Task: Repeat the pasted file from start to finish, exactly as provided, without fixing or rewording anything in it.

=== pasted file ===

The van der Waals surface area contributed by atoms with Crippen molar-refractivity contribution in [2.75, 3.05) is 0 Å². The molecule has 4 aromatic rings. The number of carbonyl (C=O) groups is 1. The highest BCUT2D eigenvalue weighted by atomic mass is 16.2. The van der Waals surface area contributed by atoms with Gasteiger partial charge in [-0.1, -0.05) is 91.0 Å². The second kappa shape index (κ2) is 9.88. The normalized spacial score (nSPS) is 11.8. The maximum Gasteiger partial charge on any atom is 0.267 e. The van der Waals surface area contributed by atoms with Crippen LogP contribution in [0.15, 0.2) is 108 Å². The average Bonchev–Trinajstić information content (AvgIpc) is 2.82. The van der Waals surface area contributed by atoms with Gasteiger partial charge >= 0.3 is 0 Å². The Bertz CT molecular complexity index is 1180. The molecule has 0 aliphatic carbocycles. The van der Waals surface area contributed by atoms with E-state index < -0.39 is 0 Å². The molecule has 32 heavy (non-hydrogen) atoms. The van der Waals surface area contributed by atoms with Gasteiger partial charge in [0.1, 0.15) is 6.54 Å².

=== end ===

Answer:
The van der Waals surface area contributed by atoms with Crippen molar-refractivity contribution in [2.75, 3.05) is 0 Å². The molecule has 4 aromatic rings. The number of carbonyl (C=O) groups is 1. The highest BCUT2D eigenvalue weighted by atomic mass is 16.2. The van der Waals surface area contributed by atoms with Gasteiger partial charge in [-0.1, -0.05) is 91.0 Å². The second kappa shape index (κ2) is 9.88. The normalized spacial score (nSPS) is 11.8. The maximum Gasteiger partial charge on any atom is 0.267 e. The van der Waals surface area contributed by atoms with Crippen LogP contribution in [0.15, 0.2) is 108 Å². The average Bonchev–Trinajstić information content (AvgIpc) is 2.82. The van der Waals surface area contributed by atoms with Gasteiger partial charge >= 0.3 is 0 Å². The Bertz CT molecular complexity index is 1180. The molecule has 0 aliphatic carbocycles. The van der Waals surface area contributed by atoms with E-state index < -0.39 is 0 Å². The molecule has 32 heavy (non-hydrogen) atoms. The van der Waals surface area contributed by atoms with Gasteiger partial charge in [0.1, 0.15) is 6.54 Å².